Videoconferencing and collaboration tools are helping officials bridge geographical gaps.
In an age of budget cuts and sequestration, agencies like NASA and the Federal Emergency Management Agency are turning to virtual events to reduce travel and training costs, and the savings are significant.
In a webinar sponsored by Mobile Work Exchange on Wednesday, NASA Chief Information Officer Larry Sweet said the agency is expected to reduce travel expenses by $21 million this fiscal year, largely as a result of incorporating videoconferencing and collaboration tools.
NASA in October converted its annual summit for Senior Executive Service members to an online format using Adobe Connect. The virtual event drew more than 400 participants and saved more than $1 million in travel, venue and logistics costs, Sweet said.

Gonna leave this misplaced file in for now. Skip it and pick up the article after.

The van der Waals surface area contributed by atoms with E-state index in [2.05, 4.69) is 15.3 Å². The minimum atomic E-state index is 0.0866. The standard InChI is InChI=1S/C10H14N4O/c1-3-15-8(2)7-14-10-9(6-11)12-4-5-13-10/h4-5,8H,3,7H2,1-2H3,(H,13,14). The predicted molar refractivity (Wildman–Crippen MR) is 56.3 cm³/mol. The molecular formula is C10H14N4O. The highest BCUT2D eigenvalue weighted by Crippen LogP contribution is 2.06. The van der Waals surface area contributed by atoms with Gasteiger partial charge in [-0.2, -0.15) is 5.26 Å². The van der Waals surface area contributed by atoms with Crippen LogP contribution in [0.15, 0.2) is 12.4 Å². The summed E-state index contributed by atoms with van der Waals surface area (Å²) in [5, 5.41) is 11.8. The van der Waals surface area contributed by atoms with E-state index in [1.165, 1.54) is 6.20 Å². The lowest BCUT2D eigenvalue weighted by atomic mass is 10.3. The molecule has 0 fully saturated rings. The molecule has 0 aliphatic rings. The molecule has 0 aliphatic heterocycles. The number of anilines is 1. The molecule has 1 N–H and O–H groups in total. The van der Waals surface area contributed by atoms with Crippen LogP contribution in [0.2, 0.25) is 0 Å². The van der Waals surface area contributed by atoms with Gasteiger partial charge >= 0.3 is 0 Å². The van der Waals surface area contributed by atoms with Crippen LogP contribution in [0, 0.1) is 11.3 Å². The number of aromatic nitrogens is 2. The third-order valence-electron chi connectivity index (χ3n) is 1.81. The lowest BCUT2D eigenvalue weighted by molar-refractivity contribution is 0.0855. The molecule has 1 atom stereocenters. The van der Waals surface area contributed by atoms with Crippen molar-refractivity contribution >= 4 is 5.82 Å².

The space agency also is publishing a formal bring your own device, or BYOD, policy, which will allow videoconferencing technology to be installed on employees’ personal devices to better enable telework and teleconferencing, Sweet said.
“We’re trying to provide guidance and guardrails [for BYOD] so we don’t stop good effective productivity for NASA,” Sweet said. “It’s a challenging environment, but there’s a lot to be gained. We believe that as our budgets continue to shrink that we need to allow employees to be more productive with their own equipment.”
Nicole Early, director of workforce effectiveness at FEMA, said incorporating videoconferencing and mobile tools went beyond just the cost savings; it also stemmed from a desire to ensure the workforce was as mobile as possible to effectively respond to emergencies. The agency’s mobility strategy includes tools like Adobe Connect, Office Communicator and voice and videoconferencing, all which can be accessed on devices like laptops, smartphones and tablets by employees in the field, she said.
“Through increased mobility facilitated through a pro-telework culture and the adoption of mobile technology, FEMA has enhanced its ability to respond fast, big and smart,” Early said.